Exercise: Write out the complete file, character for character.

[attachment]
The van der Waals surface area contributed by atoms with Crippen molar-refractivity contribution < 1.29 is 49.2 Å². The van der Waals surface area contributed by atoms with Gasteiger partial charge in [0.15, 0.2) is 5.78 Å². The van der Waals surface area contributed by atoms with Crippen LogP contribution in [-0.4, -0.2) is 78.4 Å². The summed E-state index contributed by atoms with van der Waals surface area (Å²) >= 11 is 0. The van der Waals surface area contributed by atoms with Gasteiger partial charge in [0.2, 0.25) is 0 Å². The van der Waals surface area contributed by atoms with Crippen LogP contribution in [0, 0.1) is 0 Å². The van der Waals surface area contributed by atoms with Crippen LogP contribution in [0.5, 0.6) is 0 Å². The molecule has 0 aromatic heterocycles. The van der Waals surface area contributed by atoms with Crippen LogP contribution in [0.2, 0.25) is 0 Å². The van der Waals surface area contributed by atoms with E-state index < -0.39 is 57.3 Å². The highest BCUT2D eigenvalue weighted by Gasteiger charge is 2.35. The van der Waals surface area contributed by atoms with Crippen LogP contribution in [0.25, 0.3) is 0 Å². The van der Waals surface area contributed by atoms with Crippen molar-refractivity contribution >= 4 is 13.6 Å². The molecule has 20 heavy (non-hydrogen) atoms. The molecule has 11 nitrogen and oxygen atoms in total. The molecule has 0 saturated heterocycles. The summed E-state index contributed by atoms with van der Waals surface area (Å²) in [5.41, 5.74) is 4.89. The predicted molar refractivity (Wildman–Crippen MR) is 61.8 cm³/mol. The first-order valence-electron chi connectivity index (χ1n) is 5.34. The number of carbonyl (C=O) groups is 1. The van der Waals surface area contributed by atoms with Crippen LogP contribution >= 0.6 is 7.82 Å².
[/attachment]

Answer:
The van der Waals surface area contributed by atoms with Crippen molar-refractivity contribution < 1.29 is 49.2 Å². The van der Waals surface area contributed by atoms with Gasteiger partial charge in [0.15, 0.2) is 5.78 Å². The van der Waals surface area contributed by atoms with Crippen LogP contribution in [-0.4, -0.2) is 78.4 Å². The summed E-state index contributed by atoms with van der Waals surface area (Å²) >= 11 is 0. The van der Waals surface area contributed by atoms with Gasteiger partial charge in [0.2, 0.25) is 0 Å². The van der Waals surface area contributed by atoms with Crippen LogP contribution in [0, 0.1) is 0 Å². The van der Waals surface area contributed by atoms with Crippen LogP contribution in [0.5, 0.6) is 0 Å². The molecule has 0 aromatic heterocycles. The van der Waals surface area contributed by atoms with Crippen LogP contribution in [0.2, 0.25) is 0 Å². The van der Waals surface area contributed by atoms with E-state index < -0.39 is 57.3 Å². The highest BCUT2D eigenvalue weighted by Gasteiger charge is 2.35. The van der Waals surface area contributed by atoms with Crippen LogP contribution in [0.25, 0.3) is 0 Å². The van der Waals surface area contributed by atoms with Crippen molar-refractivity contribution >= 4 is 13.6 Å². The molecule has 20 heavy (non-hydrogen) atoms. The molecule has 11 nitrogen and oxygen atoms in total. The molecule has 0 saturated heterocycles. The summed E-state index contributed by atoms with van der Waals surface area (Å²) in [5.41, 5.74) is 4.89. The predicted molar refractivity (Wildman–Crippen MR) is 61.8 cm³/mol. The first-order valence-electron chi connectivity index (χ1n) is 5.34. The number of carbonyl (C=O) groups is 1. The van der Waals surface area contributed by atoms with Crippen LogP contribution >= 0.6 is 7.82 Å².